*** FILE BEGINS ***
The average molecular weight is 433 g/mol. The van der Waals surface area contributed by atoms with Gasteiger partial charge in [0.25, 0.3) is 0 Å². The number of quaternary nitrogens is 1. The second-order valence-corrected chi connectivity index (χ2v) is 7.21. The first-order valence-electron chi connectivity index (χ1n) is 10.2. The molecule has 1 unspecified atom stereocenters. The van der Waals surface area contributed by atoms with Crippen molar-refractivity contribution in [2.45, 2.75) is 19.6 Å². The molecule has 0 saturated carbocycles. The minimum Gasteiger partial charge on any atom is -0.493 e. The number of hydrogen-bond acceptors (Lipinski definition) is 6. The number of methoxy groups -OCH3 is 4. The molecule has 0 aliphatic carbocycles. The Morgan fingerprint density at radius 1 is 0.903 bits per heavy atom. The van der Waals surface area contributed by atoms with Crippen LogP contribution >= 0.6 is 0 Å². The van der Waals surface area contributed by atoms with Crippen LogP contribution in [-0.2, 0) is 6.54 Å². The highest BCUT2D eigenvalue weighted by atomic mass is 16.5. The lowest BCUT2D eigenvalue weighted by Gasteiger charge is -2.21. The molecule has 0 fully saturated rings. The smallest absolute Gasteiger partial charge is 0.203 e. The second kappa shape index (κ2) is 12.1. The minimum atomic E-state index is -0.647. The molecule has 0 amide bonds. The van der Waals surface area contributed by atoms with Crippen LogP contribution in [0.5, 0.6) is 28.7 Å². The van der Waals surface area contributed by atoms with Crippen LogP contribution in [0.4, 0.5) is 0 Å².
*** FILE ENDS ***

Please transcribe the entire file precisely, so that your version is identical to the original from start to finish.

The average molecular weight is 433 g/mol. The van der Waals surface area contributed by atoms with Gasteiger partial charge in [0.25, 0.3) is 0 Å². The number of quaternary nitrogens is 1. The second-order valence-corrected chi connectivity index (χ2v) is 7.21. The first-order valence-electron chi connectivity index (χ1n) is 10.2. The molecule has 1 unspecified atom stereocenters. The van der Waals surface area contributed by atoms with Crippen molar-refractivity contribution in [2.45, 2.75) is 19.6 Å². The molecule has 0 saturated carbocycles. The minimum Gasteiger partial charge on any atom is -0.493 e. The number of hydrogen-bond acceptors (Lipinski definition) is 6. The number of methoxy groups -OCH3 is 4. The molecule has 0 aliphatic carbocycles. The Morgan fingerprint density at radius 1 is 0.903 bits per heavy atom. The van der Waals surface area contributed by atoms with Crippen LogP contribution >= 0.6 is 0 Å². The van der Waals surface area contributed by atoms with Crippen LogP contribution in [-0.2, 0) is 6.54 Å². The highest BCUT2D eigenvalue weighted by atomic mass is 16.5. The lowest BCUT2D eigenvalue weighted by Gasteiger charge is -2.21. The molecule has 0 fully saturated rings. The smallest absolute Gasteiger partial charge is 0.203 e. The second kappa shape index (κ2) is 12.1. The minimum atomic E-state index is -0.647. The molecule has 0 amide bonds. The van der Waals surface area contributed by atoms with Crippen LogP contribution in [0.5, 0.6) is 28.7 Å². The van der Waals surface area contributed by atoms with Crippen LogP contribution in [0.4, 0.5) is 0 Å².